Curiel, a prominent San Diego restaurateur, and Mendez said they were surprised to learn of the filing of the case when contacted Friday morning by a Union-Tribune reporter. Both said that while they were aware of periodic complaints from a neighbor about loud noise supposedly coming from the house, they were unaware of any large gatherings at the house, and they were never contacted, they said, by police the 14 times officers were called to the residence.

“All of these police complaints come as a shock to me,” said Curiel, co-owner of Karina’s restaurant group, which includes Saffron Thai in Mission Hills. “We don’t advertise the house as a party house. I’ve spent a lot of money on the house and furniture, and I’m not going to allow a party at my property, especially in times of COVID. And it’s clear that we never allowed parties.

“It’s just unwise for the city attorney’s office to do this in this way, where they send out a press release with baseless allegations rather than working together like I did with the city at many many times.”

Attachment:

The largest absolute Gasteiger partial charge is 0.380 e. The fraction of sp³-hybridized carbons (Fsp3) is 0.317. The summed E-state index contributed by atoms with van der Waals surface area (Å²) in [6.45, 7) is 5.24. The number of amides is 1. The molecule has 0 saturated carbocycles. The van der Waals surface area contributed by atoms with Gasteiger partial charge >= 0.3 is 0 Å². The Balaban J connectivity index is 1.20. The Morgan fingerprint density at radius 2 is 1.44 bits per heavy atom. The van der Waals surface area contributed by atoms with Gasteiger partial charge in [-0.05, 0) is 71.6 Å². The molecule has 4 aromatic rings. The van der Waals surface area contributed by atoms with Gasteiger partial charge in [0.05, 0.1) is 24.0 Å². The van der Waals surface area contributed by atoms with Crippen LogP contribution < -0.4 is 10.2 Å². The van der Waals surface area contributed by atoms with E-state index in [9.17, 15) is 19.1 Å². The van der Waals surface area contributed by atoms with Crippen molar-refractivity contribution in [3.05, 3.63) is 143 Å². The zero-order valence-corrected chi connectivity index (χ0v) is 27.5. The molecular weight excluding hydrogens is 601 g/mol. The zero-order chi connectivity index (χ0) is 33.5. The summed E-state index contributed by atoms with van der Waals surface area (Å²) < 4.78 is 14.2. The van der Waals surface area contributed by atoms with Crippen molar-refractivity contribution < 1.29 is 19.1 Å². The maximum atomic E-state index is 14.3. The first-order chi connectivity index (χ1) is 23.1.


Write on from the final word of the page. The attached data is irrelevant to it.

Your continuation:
While Airbnb-style rentals have long been a sticky issue for the city of San Diego, which so far hasn’t been able to pass a set of regulations governing overnight stays under 30 days, Elliott said. stressed that the action she is taking against the bankers on The Hill Property is not intended to be part of a broader crackdown on home sharing.

“It’s the concern about the pandemic and a history of large gatherings in this house, even after the police department was called,” she said in an interview. “I feel like we have an obligation to try to stop it. What it’s really about is that there’s a long history of public nuisance, and I made that a priority to address sub-standard properties.